Presentation on theme: "Michelle Ghert, Xiaomei Yao, Tom Corbett, Abha Gupta, Joel Werier, Rita Kandel, Shail Verma, and the Sarcoma Disease Site Group of Cancer Care Ontario."— Presentation transcript:
Michelle Ghert, Xiaomei Yao, Tom Corbett, Abha Gupta, Joel Werier, Rita Kandel, Shail Verma, and the Sarcoma Disease Site Group of Cancer Care Ontario
Program for Evidence-Based Care (PEBC) Initiative of Cancer Care Ontario Evidence-based and evidence-informed guidelines Practice Guidelines Development Cycle 1,2 1. Browman GP, Levine MN, Mohide EA, Hayward RSA, Pritchard KI, Gafni A, et al. The practice guidelines development cycle: a conceptual tool for practice guidelines development and implementation. J Clin Oncol. 1995;13:502-12. 2. Browman GP, Newman TE, Mohide EA, Graham ID, Levine MN, Pritchard KI, et al. Progress of clinical oncology guidelines development using the practice guidelines development cycle: the role of practitioner feedback. J Clin Oncol. 1998;16(3):1226-31.
1. Development of objectives and research questions 2. Existing guideline review 3. Systematic review 4. Initial recommendation 5. Internal review: 1. Expert panel review and approval 2. Report Approval Panel (clinical guideline specialists) 6. External review: 1. Targeted peer review 2. Professional consultation 7. Publication
To provide evidence to determine the optimal treatment options among surgery, radiation therapy, systemic therapy, and/or any combinations thereof in patients with desmoid tumours for whom the decision has been made to undergo active treatment.
Observation (no active treatment) is a safe option for most patients with desmoid tumours. This guideline only focuses on patients who have made the decision to pursue active treatment
Cochrane Library National Guideline Clearinghouse National Health and Medical Research Council (Australia) New Zealand Guidelines Group American Society of Clinical Oncology National Institute for Health and Clinical Excellence Scottish Intercollegiate guidelines Network Society of Obstetricians and Gynaecologists of Canada Gynecologic Oncology Group Standards and Guidelines Evidence Directory of Cancer Guidelines
No existing guidelines identified
The Cochrane Clinical Trial Register MEDLINE EMBASE American Society of Clinical Oncology (ASCO) Annual Meeting Abstracts Connective Tissue Oncology Society (CTOS) Annual Meeting Abstracts
Full text 1990-2012 Conference abstract 2009-2012 (RCTs only) Systematic review, RCT, retrospective comparative study ≥ 30 patients, prospective single arm study ≥ 30 patients At least one reported outcome: progression- free survival (RFS or PFS), local control rate, response rate, toxicity
3 studies (306 patients) favored combined therapy 1 study (72 patients) no statistical difference 82% vs 68% local control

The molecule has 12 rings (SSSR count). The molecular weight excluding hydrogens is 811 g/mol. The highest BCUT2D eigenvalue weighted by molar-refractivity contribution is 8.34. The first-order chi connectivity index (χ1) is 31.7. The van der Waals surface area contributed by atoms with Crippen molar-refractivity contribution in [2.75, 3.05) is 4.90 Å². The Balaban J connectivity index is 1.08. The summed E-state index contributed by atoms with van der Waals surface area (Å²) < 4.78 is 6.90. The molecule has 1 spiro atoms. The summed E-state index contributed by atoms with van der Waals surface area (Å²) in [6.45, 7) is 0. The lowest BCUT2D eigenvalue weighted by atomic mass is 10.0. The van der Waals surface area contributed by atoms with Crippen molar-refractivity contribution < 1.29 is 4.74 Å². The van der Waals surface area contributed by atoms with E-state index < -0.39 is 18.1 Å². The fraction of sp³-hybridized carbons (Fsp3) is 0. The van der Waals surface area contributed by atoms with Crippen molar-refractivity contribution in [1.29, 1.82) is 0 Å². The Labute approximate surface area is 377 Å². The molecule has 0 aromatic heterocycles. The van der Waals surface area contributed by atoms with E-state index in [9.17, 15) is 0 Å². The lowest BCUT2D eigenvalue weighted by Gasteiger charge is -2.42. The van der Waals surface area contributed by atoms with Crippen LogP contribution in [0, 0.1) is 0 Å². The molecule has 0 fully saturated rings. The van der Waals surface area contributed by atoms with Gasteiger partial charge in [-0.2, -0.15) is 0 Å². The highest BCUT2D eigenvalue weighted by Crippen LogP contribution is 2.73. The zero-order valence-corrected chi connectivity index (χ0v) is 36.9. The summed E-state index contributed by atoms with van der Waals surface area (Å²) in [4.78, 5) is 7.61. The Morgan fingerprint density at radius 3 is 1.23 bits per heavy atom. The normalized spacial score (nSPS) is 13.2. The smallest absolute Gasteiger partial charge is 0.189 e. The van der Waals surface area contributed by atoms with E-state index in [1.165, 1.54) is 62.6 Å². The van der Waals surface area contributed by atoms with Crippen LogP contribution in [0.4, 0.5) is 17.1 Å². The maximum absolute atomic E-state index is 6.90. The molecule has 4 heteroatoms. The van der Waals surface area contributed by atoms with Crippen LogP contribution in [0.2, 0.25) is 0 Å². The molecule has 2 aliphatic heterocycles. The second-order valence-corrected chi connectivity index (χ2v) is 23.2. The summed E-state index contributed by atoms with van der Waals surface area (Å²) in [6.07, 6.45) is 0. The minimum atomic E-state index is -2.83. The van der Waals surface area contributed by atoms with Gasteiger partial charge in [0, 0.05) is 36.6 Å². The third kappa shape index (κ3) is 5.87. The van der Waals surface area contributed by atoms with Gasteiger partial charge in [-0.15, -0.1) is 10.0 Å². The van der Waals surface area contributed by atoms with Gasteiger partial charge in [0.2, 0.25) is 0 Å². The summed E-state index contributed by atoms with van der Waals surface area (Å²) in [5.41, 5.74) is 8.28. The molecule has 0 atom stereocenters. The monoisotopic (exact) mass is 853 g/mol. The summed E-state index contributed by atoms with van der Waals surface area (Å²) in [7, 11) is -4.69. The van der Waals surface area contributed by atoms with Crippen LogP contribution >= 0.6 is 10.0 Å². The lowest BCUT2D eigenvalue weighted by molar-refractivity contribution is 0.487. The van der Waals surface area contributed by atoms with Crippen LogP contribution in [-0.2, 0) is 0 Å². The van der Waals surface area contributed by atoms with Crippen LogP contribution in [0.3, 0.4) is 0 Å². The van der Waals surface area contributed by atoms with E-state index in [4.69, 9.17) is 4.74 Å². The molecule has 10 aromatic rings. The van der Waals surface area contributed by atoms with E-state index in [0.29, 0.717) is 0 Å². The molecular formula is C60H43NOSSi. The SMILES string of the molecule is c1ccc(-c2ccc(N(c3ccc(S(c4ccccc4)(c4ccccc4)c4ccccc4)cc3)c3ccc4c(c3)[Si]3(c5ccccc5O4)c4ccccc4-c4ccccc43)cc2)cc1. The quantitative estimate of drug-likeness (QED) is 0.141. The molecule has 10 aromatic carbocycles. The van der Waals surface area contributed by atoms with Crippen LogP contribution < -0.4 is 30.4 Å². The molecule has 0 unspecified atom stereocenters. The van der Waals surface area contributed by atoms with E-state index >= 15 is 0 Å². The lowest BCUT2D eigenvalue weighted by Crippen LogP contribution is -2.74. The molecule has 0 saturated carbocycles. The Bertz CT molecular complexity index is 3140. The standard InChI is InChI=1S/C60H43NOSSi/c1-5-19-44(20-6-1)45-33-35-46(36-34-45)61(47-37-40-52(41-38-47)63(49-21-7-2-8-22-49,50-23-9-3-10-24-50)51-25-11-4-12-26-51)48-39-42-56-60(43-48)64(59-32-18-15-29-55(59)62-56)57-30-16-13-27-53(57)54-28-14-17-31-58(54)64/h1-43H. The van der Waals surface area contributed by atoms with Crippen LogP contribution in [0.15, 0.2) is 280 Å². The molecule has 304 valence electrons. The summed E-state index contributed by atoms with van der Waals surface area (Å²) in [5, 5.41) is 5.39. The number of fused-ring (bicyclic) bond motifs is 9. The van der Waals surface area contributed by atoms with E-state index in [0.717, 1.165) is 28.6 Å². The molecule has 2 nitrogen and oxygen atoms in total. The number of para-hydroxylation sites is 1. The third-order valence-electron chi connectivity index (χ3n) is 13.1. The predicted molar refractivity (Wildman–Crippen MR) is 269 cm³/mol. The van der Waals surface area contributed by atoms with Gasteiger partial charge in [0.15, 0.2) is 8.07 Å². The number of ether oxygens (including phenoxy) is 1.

65% vs. 78% local control in 115 patients 93% vs. 81% local control in 34 patients
Positive margins No radiation Young age (<30 years) Large tumor size Recurrent tumor
Variably reported 10-15% mild to severe toxicities/complications
3 phase II studies 3 retrospective comparative studies, no adjustment for baseline variables
MTX + vinblastine: PFS 67% in 30 patients Imatinib: PFS 58% at 3 years in 51 patients Imatinib: PFS 55% at 2 years in 35 patients
Standard for cytotoxic regimens Imatinib: rash, fatigue, nausea, vomiting, abdominal pain, neutropenia, myalgia
1. Surgery with a wide margin with or without radiotherapy may be a reasonable treatment option for patients for whom surgical morbidity is deemed to be low. 2. The decision as to whether radiation therapy should be done with surgery should be made by clinicians and patients after consideration of the potential benefits of improved local control compared with the harms and toxicity associated with radiation therapy. 3. Radiation therapy alone, systemic therapy alone, or radiotherapy plus systemic therapy may be a treatment option in patients for whom surgical morbidity is deemed to be low, moderate, or high.
Expert Panel: CCO Sarcoma DSG Recommendations to clarify radiation dosages and toxicities Approval vote 100% (77% response of 13 members) Report Approval Panel (Approved) Wording clarification Qualifying statement (non-malignant tumor)
Targeted Peer Review Toronto, Vancouver, Calgary, Salt Lake City 9-item questionnaire, scored 1-5 in metrics of guideline quality All scores 4 or 5, except ability to inform clinical decisions (one reviewer scored 3) 10 comments addressed Professional consultation 4-item brief questionnaire 14 responses, similar feedback to TPR 2 comments addressed
1. Surgery with a wide margin with or without radiotherapy may be a reasonable treatment option for patients for whom surgical morbidity is deemed to be low. 2. The decision as to whether radiation therapy should be done with surgery should be made by clinicians and patients after consideration of the potential benefits of improved local control compared with the harms and toxicity associated with radiation therapy. 3. Systemic therapy alone or radiation therapy alone may also be a reasonable treatment option for patients, regardless of whether or not their desmoid tumours are deemed to be resectable depending on individual patient situation.